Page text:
“The success of this project is built upon a foundation of teamwork and the contributions of many federal, contractor and regulatory staff, and intergovernmental partners that led to the technical, risk- informed strategies through which project completion was accelerated and cost-savings achieved. Most importantly, all work was safely completed with no OSHA-recordable injuries and worker exposures were minimized through careful planning such that none exceeded established safety limits.”
-Rob Boehlecke, EM Nevada Program Manager
The U.S. Department of Energy (DOE) Environmental Management (EM) Nevada Program recently completed the closure of the final Soils site at the Nevada National Security Site (NNSS) – a feat that is contributing to an estimated $67 million cost-savings and will trim the schedule to complete corrective actions at Soils sites by six years! This achievement was made possible by streamlining the closure process at multiple sites, negotiating closure strategies to be more in-line with worker and environmental risks associated with planned land use scenarios, and avoiding additional costs by obtaining earlier funding for several Soils sites. Soils sites are locations on the NNSS and the Air Force-controlled Nevada Test and Training Range where surface and shallow sub-surface soils were contaminated by historic nuclear testing activities conducted from 1951 until 1992.
Hundreds of women and men safely, professionally and efficiently completed this mission through their dedicated service, some who have supported activities at the NNSS for several decades. In addition to the NNSS scientists, technicians, laboratory support and a myriad of administrative staff, dozens of stakeholders throughout the years have helped shape the path to completion for the 138 contaminated Soils sites on the NNSS. Stakeholders include those representing the State of Nevada and U.S. Air Force, tribes, other intergovernmental liaisons, and members of the Nevada Site Specific Advisory Board, a group that provides recommendations to the DOE EM Nevada Program.
The journey to complete these corrective actions began with characterizing the extent of soil contamination at the NNSS. The EM team used existing historic data wherever possible, including an expansive survey conducted from 1981 through 1986 to identify the level and location of radioactive contamination. This survey was followed by radiological surveys conducted in the 1990s by aircraft flying over the NNSS. This information aided in the identification of contaminated sites that are listed in the Federal Facility Agreement and Consent Order, a legally-binding agreement signed in 1996 that outlines a schedule of cleanup and monitoring commitments.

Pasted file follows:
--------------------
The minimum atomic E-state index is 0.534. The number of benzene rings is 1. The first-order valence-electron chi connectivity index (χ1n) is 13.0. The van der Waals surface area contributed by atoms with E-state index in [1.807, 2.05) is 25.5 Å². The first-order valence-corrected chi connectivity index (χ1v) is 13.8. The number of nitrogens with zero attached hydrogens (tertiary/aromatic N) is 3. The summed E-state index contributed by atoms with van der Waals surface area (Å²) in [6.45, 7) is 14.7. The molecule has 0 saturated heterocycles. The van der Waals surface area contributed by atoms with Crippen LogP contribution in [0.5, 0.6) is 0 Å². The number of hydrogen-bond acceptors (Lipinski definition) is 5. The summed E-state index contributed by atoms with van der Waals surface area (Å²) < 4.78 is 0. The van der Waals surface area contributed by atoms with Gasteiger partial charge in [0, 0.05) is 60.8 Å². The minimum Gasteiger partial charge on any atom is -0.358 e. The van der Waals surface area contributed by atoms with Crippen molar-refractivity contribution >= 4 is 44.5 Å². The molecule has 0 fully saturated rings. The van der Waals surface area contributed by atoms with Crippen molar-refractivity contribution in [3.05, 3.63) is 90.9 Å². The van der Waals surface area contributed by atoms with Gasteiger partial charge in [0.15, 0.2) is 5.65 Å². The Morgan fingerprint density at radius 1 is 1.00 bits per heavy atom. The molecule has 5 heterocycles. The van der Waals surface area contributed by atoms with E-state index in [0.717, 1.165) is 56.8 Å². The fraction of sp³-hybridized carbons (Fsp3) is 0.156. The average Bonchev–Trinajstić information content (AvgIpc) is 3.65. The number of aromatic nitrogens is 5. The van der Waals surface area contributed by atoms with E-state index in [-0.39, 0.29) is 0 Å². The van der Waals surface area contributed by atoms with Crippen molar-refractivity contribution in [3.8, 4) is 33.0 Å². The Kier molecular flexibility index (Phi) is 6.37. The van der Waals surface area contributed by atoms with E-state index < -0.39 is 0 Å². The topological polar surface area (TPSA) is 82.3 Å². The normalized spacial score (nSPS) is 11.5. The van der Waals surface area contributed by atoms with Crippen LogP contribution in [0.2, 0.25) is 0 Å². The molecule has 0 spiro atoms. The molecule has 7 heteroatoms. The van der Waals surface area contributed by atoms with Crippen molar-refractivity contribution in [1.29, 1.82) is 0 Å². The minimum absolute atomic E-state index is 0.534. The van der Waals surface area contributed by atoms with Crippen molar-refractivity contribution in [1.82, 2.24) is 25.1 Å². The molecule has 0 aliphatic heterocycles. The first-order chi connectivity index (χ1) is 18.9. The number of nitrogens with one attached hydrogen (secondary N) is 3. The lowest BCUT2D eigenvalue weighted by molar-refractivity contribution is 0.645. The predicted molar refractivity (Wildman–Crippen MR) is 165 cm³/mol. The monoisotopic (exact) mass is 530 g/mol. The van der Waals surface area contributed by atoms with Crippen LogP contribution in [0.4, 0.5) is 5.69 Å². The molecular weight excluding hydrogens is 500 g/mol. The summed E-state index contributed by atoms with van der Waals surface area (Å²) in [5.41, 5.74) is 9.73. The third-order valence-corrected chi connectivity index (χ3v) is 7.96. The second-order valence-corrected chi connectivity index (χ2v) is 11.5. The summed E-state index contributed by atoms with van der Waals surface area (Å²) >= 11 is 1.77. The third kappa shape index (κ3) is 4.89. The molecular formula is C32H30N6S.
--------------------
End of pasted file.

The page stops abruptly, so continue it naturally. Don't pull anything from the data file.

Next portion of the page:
While considerable characterization data had been collected, the biggest challenge to overcome was identifying the best remedy for contaminated surface and near-surface soils that cover approximately 6,000 acres on the NNSS. Considerations included worker risks, future land use, and the long-term protection of human health and the environment. Ultimately, through extensive coordination with stakeholders, a radiological dose-based cleanup remedy was selected and the federal and contractor team kicked into high gear in 2007. Other challenges followed and included the discovery of unexpected contaminants such as unexploded ordnance and hazardous waste – which were safely mitigated by the skilled and experienced field crews. Throughout the journey, the Soils team incorporated efficiencies to ensure the judicious use of taxpayer funding, such as validating aerial and terrestrial walkover surveys which resulted in reduced sampling.
The first NNSS Soils site to undergo investigation, remediation and closure was the T-1 site in June 2009. The T-1 site was the location of four different nuclear tests detonated from atop towers in the 1950s. Remediation activities conducted at that site include the removal and recycling of lead objects. The last of the NNSS Soils sites approved for closure at the end of February 2019, are a group of six sites where chemical and radiological contamination resulted primarily from weapons-related testing. For these sites and the others in between, reports are available that summarize the efforts of dedicated professionals who performed the necessary historical record searches, radiological surveys, sampling, analyses, remediation activities and documentation to support completion of the NNSS Soils sites. With the completion of the NNSS Soils Project, the team is focused on closing the final, six remaining Soils site on the Nevada Test and Training Range by the end of 2019.